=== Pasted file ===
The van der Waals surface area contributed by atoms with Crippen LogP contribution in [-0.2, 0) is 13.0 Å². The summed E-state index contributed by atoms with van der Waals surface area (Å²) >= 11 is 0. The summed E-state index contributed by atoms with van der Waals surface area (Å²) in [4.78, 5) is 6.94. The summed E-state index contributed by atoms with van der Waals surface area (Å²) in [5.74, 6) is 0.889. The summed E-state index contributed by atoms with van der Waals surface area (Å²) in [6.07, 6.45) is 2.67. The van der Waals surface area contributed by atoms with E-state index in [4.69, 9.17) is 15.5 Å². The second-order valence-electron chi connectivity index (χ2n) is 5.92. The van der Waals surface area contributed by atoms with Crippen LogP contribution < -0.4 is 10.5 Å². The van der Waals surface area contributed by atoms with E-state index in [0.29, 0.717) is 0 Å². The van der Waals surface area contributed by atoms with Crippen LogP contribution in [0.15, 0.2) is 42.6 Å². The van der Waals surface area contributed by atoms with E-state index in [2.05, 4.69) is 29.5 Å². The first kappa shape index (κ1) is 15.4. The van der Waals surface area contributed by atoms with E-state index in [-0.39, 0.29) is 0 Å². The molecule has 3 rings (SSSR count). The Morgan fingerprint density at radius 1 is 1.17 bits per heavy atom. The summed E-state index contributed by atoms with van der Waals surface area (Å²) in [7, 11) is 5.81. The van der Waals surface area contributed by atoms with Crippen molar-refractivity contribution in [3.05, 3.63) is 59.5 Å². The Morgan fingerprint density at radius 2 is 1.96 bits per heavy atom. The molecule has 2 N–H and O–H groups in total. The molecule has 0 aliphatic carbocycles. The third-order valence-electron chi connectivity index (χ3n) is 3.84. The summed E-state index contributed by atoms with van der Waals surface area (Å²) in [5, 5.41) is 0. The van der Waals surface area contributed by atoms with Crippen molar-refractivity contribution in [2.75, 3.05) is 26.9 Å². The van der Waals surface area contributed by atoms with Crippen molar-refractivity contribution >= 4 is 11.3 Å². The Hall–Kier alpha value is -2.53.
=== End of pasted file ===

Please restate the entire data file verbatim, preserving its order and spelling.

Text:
The van der Waals surface area contributed by atoms with Crippen LogP contribution in [-0.2, 0) is 13.0 Å². The summed E-state index contributed by atoms with van der Waals surface area (Å²) >= 11 is 0. The summed E-state index contributed by atoms with van der Waals surface area (Å²) in [4.78, 5) is 6.94. The summed E-state index contributed by atoms with van der Waals surface area (Å²) in [5.74, 6) is 0.889. The summed E-state index contributed by atoms with van der Waals surface area (Å²) in [6.07, 6.45) is 2.67. The van der Waals surface area contributed by atoms with E-state index in [4.69, 9.17) is 15.5 Å². The second-order valence-electron chi connectivity index (χ2n) is 5.92. The van der Waals surface area contributed by atoms with Crippen LogP contribution < -0.4 is 10.5 Å². The van der Waals surface area contributed by atoms with E-state index in [0.29, 0.717) is 0 Å². The van der Waals surface area contributed by atoms with Crippen LogP contribution in [0.15, 0.2) is 42.6 Å². The van der Waals surface area contributed by atoms with E-state index in [2.05, 4.69) is 29.5 Å². The first kappa shape index (κ1) is 15.4. The van der Waals surface area contributed by atoms with E-state index in [-0.39, 0.29) is 0 Å². The molecule has 3 rings (SSSR count). The Morgan fingerprint density at radius 1 is 1.17 bits per heavy atom. The summed E-state index contributed by atoms with van der Waals surface area (Å²) in [7, 11) is 5.81. The van der Waals surface area contributed by atoms with Crippen molar-refractivity contribution in [3.05, 3.63) is 59.5 Å². The Morgan fingerprint density at radius 2 is 1.96 bits per heavy atom. The molecule has 2 N–H and O–H groups in total. The molecule has 0 aliphatic carbocycles. The third-order valence-electron chi connectivity index (χ3n) is 3.84. The summed E-state index contributed by atoms with van der Waals surface area (Å²) in [5, 5.41) is 0. The van der Waals surface area contributed by atoms with Crippen molar-refractivity contribution in [2.75, 3.05) is 26.9 Å². The van der Waals surface area contributed by atoms with Crippen molar-refractivity contribution >= 4 is 11.3 Å². The Hall–Kier alpha value is -2.53.